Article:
Story of Vinod Kumar Dahiya who fought many odds to make it to Olympics
By Nidhi Kumari
Vinod Kumar Dahiya is the second India-born Australian to qualify for Olympics after winning the silver medal at the Africa/ Oceania Olympics Qualifiers that were held in Algeria in April. Kumar who has trained with national level wrestlers Sushil Kumar and Yogeshwar Dutt (before shifting to Australia) at Satpal Singh’s akhada in Delhi has seen may a highs and lows in life. But the journey to reach the Olympics has not been an easy one.
Kumar who hails from a small village in Haryana discovered his love for wrestling at the tender age of eight. His dedication and hard work brought him many medals and laurels in the field of wrestling in India. Life was going smooth, when one day, it took an ugly turn; while Kumar was returning from a tournament in Karnataka in a train, a fellow wrestler whom Kumar had defeated in the tournament attacked him suddenly, beat him and threw him from the running train. He lay on the tracks bleeding profusely. “I had fractures on my, skull, arm, knee and also my stomach, the pain was unbearable,” Kumar reminisced. “For a very long time I was bed-ridden, people told that my career is over, I was losing confidence,” Kumar said.
But gradually Kumar was recovering. Once a fighter always a fighter! His friend and former wrestler Pawan Kumar encouraged him to re-start his passion for wrestling. Under his tutelage he came to Patiala. Though he wasn’t completely fit, he pushed himself to pursue his dreams for life.
After strenuous training and practice, he was back in action with much more vigour and valour.“To support myself financially, I fought dangals all over India. There was no monetary support from family, so I would fight as much as I could, to make a living. I fought in Karnataka, Haryana,Punjab and Himachal to earn money. I also won Punjab Kesari in my category,” he said.
However, a point came when there was no work, no money and no home. Dejected! Kumar came back to Haryana but continued his practice and training. One day an opportunity of a lifetime struck him. He travelled to Australia for the Australian Cup (2009) where he finished third. A good result indeed!
“I came third and I knew that it was a good result. I contacted Sandeep Kumar, an Indian wrestler who had played for Australia in Olympics. He told me that Australia is good for wrestling but there isn’t much money. I decided to shift here. But, I needed funds,” he said. And help did come from his old friend Pawan, his family and some loans from banks. With that Kumar landed in an absolutely new world where the road ahead was tougher for him.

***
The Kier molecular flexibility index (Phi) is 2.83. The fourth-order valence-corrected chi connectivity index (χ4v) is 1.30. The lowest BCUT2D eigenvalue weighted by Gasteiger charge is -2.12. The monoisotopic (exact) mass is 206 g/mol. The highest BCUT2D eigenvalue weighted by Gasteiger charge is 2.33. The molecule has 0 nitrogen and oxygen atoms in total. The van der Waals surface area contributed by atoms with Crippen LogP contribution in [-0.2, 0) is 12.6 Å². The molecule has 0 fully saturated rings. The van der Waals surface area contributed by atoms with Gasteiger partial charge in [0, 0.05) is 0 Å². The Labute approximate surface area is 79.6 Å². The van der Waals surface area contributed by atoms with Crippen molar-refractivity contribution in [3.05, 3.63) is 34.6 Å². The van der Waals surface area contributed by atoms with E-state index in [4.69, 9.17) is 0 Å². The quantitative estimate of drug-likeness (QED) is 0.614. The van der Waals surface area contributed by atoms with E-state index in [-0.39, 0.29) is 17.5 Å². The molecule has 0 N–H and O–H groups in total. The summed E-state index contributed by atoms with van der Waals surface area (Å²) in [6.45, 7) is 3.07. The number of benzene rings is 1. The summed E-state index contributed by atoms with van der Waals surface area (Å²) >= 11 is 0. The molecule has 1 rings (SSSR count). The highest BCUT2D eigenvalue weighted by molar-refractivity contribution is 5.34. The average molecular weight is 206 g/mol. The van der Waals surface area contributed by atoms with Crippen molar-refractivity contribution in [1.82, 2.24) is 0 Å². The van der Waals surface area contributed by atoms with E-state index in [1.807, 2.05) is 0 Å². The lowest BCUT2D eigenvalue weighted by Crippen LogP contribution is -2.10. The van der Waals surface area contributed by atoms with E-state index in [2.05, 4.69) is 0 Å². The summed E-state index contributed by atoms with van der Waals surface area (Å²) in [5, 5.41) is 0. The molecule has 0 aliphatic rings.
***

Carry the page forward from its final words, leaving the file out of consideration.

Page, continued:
To make both ends meet, he sold newspapers on foot, delivered couriers, worked as a bouncer in a night club and struggled really hard with the English language. But with the help of Wrestling Australia president Kuldip Bassi, he was able to train without obstruction. While he sold papers in the morning, he would make sure to practice, exercise and train the rest of the day and work again at night.
Years of hard work and training led Kumar to bring many medals, awards and recognition for Australia in wrestling, inspiring him furthermore.
Making it to the Rio Olympics has been a result of sheer hardwork.
“Mehanat karte jaao, Parmaatma par vishwaas rakho,” Kumar added with his innocent Haryanvi tone.
However, for Kumar the news comes with both cheer and despair. Since he has been immensely devoted to training he’s left with no time to work. And now that the pugilist has qualified, he intends to practice abroad. With not much funds with him, the National level champion has resorted to crowdfunding at https://www.gofundme.com/mvc.php?route=search&term=vinod%20kumar or contact him at # 0406398566 where he has put his profile seeking funds. Support and encourage the fighter! Vinod Kumar Dahiya.
(This interview was arranged by Neha Kolape at the office of Baysis Migration.
Indus Age and Vinod Kumar are thankful to Mr. Praveen Nalla, Director, Baysis Migration for arranging a tea and snack. He also declared his generous help of $500 to Vinod Kumar.)